2. Balancing Career & Kids
Society has long debated whether women can “have it all”—or what that means in the first place. Christians at Work, a study conducted in partnership with Abilene Christian University, suggests that mothers are making more compromises than fathers do in pursuit of a family and / or a satisfying career. While this group is relatively gratified in their family relationships, Barna’s study of employed Christians shows that working moms (compared with fathers, single men and single women) are well behind on all metrics of satisfaction—relational, spiritual, emotional, you name it. Their attitudes toward vocation also differ. For instance, even though both mothers and fathers share an equal desire to use their gifts and talents for the good of others (64% and 62%), mothers feel significantly less called to or made for their current work than fathers (38% compared to 55%).

Based on this study alone, Barna can’t weigh in on how vocation is experienced among stay-at-home-parents, as the sample was made up of only employed Christians and the aim was to specifically explore vocational attitudes within one’s paid occupation. But as U.S. women increasingly assume the role of sole or at least co-breadwinner, these findings have widespread implications in both the home and workplace. Tellingly, the sweet spot for Christian women’s vocational fulfillment—and, inversely, the low point for male respondents—is actually when they have never even been married. Christians at Work delves more into how single women find a drive and gratification exceeding even that of working fathers.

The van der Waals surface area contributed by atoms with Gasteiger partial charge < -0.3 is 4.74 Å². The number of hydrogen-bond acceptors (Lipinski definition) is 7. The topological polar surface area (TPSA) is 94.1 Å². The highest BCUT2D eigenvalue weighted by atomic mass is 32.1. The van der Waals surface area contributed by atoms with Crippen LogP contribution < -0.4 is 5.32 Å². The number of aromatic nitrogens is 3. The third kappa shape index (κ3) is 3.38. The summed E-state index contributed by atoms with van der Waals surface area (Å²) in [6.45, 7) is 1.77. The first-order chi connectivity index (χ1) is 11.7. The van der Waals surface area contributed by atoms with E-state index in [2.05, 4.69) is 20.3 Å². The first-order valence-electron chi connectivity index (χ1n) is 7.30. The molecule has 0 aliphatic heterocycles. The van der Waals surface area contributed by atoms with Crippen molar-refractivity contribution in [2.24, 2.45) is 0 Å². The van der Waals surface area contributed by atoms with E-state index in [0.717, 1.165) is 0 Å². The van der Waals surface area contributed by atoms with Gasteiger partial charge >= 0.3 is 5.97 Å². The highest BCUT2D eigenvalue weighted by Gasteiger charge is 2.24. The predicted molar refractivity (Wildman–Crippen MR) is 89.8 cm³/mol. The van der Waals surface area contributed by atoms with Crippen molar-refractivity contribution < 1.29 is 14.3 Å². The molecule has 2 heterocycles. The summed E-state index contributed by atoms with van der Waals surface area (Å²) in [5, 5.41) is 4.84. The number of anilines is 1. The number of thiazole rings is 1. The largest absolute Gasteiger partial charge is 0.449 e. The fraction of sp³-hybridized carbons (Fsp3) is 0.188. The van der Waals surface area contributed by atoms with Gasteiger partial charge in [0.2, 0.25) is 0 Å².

3. Behind the Steep Decline in Church Attendance in Women
It’s no secret that the rate of the religiously unaffiliated has risen significantly in the last 30 years, and church attendance has declined as well. However, this trend is not consistent across gender or age groups. To test that, political scientist and Barna guest columnist Ryan Burge calculated the average church attendance of both men and women 18–35-years-old as well as those over the age of 35, finding that the average level of church attendance is down for all groups, but the rate of decline is much steeper for women, particularly those in the older age group.

Why is this happening? It’s nearly impossible to point to one causal mechanism, but Burge offers a few explanations as to what may be going on and how churches can support their female congregants during this shift.

4. Meet the Millennial Parents